I hadn't meant to imply that the page or two on the essence of Lean of my earlier post covered the scope of Lean. In this blog, I'll talk about two foundations of Lean - systems thinking and respecting people. This will open the door for follow up blogs on Lean-Management and Lean-Learning (continuous process improvement).
I like George Box's quote - "all models are wrong - some are useful." I am more interested in useful models than if they are literally true. I studied Deming in the 80's. This put in me good stead when I read the Poppendieck's books. One cornerstone of Lean is that it takes a systemic approach. That is, there are rules on which the work we are doing is based. Plan-Do-Study-Act means we can plan our work, see what happens, study it, learn and react (act) to what we've learned. This is a scientific approach. We continuously refine our knowledge.
Taiichi Ohno added just-in-time and autonomation on top of this. Just-in-time basically says don't do things before they are needed because to do so is wasteful. This insight was arrived at by realizing that inventory is a liability not an asset. In the physical world of car production inventory are your partly made cars. In the world of software development our "inventory" is our work in process (WIP). WIP is to be minimized because it leads to waste and adds to risk. I'll talk about autonomation in another blog.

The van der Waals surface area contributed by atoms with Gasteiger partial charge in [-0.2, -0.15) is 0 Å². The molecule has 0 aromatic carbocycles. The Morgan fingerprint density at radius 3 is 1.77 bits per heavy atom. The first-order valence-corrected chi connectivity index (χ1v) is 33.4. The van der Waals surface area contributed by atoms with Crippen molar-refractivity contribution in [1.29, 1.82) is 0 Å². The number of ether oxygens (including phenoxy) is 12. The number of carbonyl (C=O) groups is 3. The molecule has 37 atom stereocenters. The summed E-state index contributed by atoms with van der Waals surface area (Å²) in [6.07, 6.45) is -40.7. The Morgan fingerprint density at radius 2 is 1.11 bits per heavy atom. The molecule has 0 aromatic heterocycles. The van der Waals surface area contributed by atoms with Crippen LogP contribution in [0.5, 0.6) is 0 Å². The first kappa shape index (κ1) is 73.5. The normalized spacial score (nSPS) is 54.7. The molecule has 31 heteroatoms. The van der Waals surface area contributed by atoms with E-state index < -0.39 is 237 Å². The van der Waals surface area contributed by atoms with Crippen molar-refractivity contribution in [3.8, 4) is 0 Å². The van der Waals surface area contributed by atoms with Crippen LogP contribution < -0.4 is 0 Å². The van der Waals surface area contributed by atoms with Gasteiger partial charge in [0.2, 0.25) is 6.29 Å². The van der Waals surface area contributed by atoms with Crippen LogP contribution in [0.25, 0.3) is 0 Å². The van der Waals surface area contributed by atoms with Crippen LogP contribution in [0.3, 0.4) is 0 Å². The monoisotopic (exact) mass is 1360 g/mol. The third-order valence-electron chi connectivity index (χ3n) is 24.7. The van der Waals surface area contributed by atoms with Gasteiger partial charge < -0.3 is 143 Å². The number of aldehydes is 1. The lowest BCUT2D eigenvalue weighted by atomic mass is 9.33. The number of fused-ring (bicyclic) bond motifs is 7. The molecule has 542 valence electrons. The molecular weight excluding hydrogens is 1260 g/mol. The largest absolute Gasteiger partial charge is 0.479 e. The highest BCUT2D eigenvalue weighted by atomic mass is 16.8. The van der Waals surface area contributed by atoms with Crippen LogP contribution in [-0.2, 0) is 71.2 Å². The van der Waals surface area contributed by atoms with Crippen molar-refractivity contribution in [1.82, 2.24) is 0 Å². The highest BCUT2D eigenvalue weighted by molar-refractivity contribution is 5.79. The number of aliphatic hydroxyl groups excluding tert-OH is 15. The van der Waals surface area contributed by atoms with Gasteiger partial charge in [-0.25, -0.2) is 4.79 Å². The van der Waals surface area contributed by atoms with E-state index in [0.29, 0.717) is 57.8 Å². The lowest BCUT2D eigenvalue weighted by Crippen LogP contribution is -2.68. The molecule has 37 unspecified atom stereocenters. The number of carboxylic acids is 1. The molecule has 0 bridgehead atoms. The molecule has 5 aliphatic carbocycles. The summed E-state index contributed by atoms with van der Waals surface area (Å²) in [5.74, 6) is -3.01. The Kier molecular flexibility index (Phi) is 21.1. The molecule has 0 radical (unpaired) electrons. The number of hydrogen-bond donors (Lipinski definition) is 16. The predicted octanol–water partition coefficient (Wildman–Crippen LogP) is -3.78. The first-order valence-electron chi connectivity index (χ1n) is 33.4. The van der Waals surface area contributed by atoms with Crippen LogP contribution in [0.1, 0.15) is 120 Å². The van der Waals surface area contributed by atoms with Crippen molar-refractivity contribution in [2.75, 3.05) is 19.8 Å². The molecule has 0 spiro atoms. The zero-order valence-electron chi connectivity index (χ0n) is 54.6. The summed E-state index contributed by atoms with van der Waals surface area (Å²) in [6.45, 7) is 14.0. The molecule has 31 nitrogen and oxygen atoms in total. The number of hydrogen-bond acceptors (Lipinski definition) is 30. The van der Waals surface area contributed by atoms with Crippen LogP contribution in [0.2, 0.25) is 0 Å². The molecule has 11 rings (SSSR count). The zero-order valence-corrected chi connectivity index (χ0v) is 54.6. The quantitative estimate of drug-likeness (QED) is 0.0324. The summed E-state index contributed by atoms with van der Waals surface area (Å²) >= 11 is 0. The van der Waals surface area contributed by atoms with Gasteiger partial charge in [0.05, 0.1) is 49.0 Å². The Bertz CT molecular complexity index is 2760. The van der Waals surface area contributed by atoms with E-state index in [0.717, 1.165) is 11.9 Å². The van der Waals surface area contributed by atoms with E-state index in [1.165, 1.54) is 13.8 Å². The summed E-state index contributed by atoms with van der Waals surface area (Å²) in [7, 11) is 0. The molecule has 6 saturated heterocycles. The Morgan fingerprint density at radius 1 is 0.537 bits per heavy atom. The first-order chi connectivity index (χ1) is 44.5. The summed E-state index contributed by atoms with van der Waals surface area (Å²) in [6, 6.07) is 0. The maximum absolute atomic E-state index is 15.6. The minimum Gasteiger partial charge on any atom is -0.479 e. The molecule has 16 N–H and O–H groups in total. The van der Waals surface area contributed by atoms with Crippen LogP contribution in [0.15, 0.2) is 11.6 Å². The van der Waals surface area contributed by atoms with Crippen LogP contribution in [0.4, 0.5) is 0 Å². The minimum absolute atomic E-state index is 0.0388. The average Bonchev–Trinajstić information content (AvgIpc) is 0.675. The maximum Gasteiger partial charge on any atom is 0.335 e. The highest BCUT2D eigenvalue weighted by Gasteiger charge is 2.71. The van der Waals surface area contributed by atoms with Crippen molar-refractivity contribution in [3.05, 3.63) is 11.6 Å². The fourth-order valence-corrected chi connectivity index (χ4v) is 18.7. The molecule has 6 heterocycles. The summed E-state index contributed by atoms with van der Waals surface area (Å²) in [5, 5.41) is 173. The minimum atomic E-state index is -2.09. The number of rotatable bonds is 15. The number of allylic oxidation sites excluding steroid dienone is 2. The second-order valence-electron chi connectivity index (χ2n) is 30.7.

Another cornerstone of Lean is that we must respect people. In this regard, Lean is very humane. We want people to take advantage of their intelligence. These two go together in an interesting way. One of Deming's 14 points was "Remove barriers to pride of workmanship." By providing a way for people to contribute how to do their work better, Deming (Lean) contributes to the satisfaction people get from their work. But there is more to it than this.
Putting systemic thinking and respecting people together implies that the people close to the work do the work. This is the notion of self-organizing teams. One can't tell people what to do - they must do what works for them. This doesn't mean, of course, that you can't coach them. Those new to Lean would be better off if you do that. But why does this work? In other words, why is it that we can have those close to the problem figure things out and have that work for the organization? I would suggest it is because there are rules that the world (including software development) works by. Don Reinertsen has outlined many of these in his two excellent books Managing the Design Factory (12 years old but still 8 years ahead of its time) and The Principles of Product Development Flow: Second Generation Lean Product Development.
This doesn't imply there is one best way (Taylorism). What it implies is that the way to do things is knowable or at least we can improve our knowledge of it ;) .
I would suggest that the combination of respecting people and taking a systemic approach is a powerful one. People close to the work know what is happening. But, because we are taking a systemic approach and because each team in a value-stream is related to other teams in the value stream this systemic view can be done in such a way that people can coordinate together. This does not mean a higher view is not necessary, but it does mean that alignment across teams is possible.
This has three implications which I will deal in three different blogs (shortly I hope).
Please let me know if writing short blogs in succession like this (this is the third in a week) is better than longer ones every week or so.
CEO, Net Objectives
Achieving Enterprise and Team Agility